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Nawal El Saadawi (1931-2021): the pen can also be a weapon

The novelist, memoirist, doctor and feminist spoke to Prospect three years before her death about her upbringing in Egypt and the writer’s role in speaking the savage truth

By Sameer Rahim  
Daughter of Isis: Nawal El Saadawi Credit: Oriol Clavera / Alamy Stock Photo

Daughter of Isis: Nawal El Saadawi Credit: Oriol Clavera / Alamy Stock Photo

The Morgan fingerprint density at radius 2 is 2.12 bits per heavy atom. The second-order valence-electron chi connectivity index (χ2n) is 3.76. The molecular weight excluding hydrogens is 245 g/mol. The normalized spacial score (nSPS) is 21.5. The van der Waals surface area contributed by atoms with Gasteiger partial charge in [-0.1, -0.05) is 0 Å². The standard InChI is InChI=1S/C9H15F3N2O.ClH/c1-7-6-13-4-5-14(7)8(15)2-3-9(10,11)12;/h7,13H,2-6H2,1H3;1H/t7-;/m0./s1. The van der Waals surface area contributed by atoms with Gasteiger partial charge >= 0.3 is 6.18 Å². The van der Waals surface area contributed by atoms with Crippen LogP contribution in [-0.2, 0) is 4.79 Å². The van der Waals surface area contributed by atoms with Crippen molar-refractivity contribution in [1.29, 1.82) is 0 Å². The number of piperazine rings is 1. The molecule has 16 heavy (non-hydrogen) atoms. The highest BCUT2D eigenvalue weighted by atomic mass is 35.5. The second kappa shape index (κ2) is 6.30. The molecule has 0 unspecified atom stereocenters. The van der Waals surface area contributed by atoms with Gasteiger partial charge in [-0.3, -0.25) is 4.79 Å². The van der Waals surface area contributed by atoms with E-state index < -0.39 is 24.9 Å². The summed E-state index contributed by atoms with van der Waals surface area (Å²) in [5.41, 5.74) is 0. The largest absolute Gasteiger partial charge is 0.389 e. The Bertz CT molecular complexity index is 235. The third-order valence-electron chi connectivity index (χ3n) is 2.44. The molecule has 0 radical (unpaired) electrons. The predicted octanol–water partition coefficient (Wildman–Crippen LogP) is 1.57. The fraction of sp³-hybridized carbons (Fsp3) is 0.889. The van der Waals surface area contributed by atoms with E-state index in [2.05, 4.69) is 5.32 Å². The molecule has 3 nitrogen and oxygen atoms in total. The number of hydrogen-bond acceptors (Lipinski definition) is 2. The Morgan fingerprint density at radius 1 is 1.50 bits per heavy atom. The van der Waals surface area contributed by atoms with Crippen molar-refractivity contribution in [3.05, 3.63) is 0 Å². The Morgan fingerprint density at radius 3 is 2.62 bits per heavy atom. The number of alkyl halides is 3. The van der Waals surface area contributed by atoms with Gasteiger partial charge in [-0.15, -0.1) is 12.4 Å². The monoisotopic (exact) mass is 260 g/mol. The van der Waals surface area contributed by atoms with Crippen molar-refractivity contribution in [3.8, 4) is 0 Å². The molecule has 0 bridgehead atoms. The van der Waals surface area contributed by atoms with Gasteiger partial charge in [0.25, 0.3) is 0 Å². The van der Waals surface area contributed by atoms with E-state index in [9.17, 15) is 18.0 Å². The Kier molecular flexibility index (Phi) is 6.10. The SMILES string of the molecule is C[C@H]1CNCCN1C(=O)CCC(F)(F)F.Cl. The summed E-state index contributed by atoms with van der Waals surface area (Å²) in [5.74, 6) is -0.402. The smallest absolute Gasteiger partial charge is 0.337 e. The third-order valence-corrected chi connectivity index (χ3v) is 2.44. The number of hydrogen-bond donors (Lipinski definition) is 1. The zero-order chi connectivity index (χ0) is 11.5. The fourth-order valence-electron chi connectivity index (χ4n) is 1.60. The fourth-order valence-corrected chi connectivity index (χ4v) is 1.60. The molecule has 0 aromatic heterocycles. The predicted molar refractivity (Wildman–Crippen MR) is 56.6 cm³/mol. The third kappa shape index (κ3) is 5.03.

The Egyptian writer Nawal El Saadawi died on 21st March, at the age of 89, in Cairo. She was a hugely influential figure: a novelist and memoirist, a doctor who helped reform Egypt’s health system, as well as one of the best-known feminists from the Arab world. In December 2018, I sat down with El Saadawi in London, when she was promoting the reissue of her memoirs A Daughter of Isis and Walking through Fire (Zed Books). In person she was formidable and not without the hauteur of a famous writer. We got into a discussion at the start…

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